The tool window will include a TextBox in which to type a new ToDo item, a Button to add the new item to the list, and a ListBox to display the items on the list. The completed tool window should resemble the following picture:

Finished Tool Window

To add controls to the tool window

  1. Delete the button, text, and StackPanel controls from the grid.

    Note Note

    This does not delete the button1_Click event handler, which you will reuse in a later step.

  2. From the All WPF Controls section of the Toolbox, drag a Canvas control to the grid.

  3. Drag a TextBox control, a Button control, and a ListBox control to the Canvas. Arrange them as in the figure above.

  4. Select the button. Set its Content property to Add.

  5. In the XAML pane, reconnect the button event handler to the Button control by adding a Click="button1_Click" attribute. The resulting line of XAML should look like this:

    Public _parent As MyToolWindow
    Public Sub New(ByVal parent As MyToolWindow)
        InitializeComponent()
        _parent = parent
    End Sub
    
    <Button Content="Add" Height="21" Name="button1" Width="50" Canvas.Left="345" Canvas.Top="6" Click="button1_Click" />
    

    Save your work.

By default, the user control constructor in the MyControl.xaml.cs or MyControl.xaml.vb file takes no parameters. However, you can customize the constructor to include parameters so that you can save the parent for later use.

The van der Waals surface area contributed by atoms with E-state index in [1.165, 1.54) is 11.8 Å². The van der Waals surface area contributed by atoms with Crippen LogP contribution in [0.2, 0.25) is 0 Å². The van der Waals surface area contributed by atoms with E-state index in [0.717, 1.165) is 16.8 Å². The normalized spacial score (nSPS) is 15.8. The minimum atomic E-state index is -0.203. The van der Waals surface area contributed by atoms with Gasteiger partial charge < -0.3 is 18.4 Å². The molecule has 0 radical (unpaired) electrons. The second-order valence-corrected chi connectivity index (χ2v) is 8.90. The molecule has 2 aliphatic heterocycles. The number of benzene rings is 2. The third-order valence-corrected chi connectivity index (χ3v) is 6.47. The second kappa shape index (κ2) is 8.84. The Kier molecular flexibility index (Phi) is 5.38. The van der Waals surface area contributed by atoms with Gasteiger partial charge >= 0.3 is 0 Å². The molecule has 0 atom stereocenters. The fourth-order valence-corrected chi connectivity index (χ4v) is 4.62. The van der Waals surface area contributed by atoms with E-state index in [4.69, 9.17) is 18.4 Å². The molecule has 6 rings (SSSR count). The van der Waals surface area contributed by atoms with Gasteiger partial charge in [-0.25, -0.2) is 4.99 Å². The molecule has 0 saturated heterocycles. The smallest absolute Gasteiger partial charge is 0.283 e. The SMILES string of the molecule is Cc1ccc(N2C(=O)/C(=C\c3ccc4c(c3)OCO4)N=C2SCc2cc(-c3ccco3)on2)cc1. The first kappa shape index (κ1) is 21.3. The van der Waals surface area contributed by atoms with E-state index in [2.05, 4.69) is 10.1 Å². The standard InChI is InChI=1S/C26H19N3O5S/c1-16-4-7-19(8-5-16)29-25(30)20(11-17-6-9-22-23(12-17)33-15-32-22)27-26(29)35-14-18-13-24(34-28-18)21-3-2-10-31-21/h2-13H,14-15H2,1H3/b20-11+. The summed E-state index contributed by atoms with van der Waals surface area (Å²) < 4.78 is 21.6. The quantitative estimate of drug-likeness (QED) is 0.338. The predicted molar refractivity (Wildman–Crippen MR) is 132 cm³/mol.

To customize the constructor

  1. From the designer page, right-click View Code.

  2. Replace the existing constructor with the following code:

    public MyToolWindow _parent;
    public MyControl(MyToolWindow parent)
    {
        InitializeComponent();
        _parent = parent;
    }
    

    Doing this enables the constructor to take a parameter of type MyToolWindow.

  3. Save your work.

  4. Now, add a parameter to the code that calls the constructor.

    In Solution Explorer, open MyToolWindow.cs or MyToolWindow.vb.

  5. Find the line in the MyToolWindow constructor that resembles the following code.

    base.Content = new MyControl();
    
  6. Change the line as follows.

    base.Content = new MyControl(this);
    

    Doing this passes the instance of the tool window to the user control. (This is required in a later step to create the constructor for the ToDoItem class.)

When the TodoList project was created, it included a default handler for the menu item. The handler is in the TodoListPackage file. Now, add code to the handler to display the tool window. You can do this in just a couple of steps because TodoListPackage already contains a function named ShowToolWindow.